Abstract: While research involving human subjects once consisted primarily of research on people, advances in biobanking and big data have transformed the research landscape. Personal data and biospecimens are increasingly at the centre of research, giving rise to difficult questions about whether and how to apply legal and ethical principles that were originally developed to govern research on people. This talk will focus on the principle of informed consent and the challenges of translating the principle from one context to the other. It will explore challenges that arise around the individual’s decision to participate, as well as those that emerge in the broader governance of research.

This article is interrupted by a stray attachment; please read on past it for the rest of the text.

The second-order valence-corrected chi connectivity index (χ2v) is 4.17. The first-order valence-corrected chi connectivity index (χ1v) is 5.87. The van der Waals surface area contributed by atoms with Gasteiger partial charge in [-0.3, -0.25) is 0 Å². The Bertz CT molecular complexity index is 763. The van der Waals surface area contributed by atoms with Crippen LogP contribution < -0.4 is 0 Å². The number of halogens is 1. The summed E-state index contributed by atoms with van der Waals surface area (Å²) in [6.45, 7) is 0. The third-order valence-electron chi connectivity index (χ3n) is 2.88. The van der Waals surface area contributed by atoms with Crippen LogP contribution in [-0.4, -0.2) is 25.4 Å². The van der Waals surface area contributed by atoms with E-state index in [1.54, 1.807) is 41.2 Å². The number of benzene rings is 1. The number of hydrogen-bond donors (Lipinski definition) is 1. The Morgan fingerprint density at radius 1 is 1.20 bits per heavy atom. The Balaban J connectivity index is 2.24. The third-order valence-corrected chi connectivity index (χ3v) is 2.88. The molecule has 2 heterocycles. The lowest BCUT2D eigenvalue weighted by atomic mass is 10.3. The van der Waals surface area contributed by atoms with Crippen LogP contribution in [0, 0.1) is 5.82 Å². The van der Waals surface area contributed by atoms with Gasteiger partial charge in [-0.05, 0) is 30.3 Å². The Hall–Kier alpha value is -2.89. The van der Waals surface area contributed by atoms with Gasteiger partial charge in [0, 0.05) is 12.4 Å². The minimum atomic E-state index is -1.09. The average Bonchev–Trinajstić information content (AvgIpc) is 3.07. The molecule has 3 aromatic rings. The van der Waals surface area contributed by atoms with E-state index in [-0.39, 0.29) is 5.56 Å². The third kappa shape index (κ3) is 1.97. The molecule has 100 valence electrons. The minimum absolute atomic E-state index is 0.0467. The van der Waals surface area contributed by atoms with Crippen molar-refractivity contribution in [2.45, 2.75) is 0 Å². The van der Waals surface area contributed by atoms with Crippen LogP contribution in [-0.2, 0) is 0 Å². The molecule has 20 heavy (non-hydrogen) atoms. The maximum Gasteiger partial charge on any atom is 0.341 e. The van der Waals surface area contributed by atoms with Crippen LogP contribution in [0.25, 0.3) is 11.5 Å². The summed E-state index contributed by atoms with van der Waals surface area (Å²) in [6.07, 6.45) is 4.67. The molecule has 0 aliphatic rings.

Speaker: Dr. Jeffrey Skopek is Lecturer in Medical Law, Ethics, and Policy in the Faculty of Law and Deputy Director of the Centre for Law, Medicine and Life Sciences at the University of Cambridge. His research interests centre on advances in the biosciences that destabilize categories and concepts that play a foundational role in our law and ethics. He is currently working on projects that explore challenges posed by developments in precision medicine, biobanking, and big data. He previously taught at Harvard Law School, where he was a research fellow at the Petrie-Flom Centre for Health Law Policy, Biotechnology, and Bioethics. Prior to entering academia, he served as a law clerk to the Chief Judge of the United States Court of Appeals for the First Circuit. He has been awarded Fulbright, Gates, and Truman Scholarships and holds a J.D. from Harvard Law School, a Ph.D. and M.Phil. in the History and Philosophy of Science from the University of Cambridge, and an A.B. in History from Stanford University.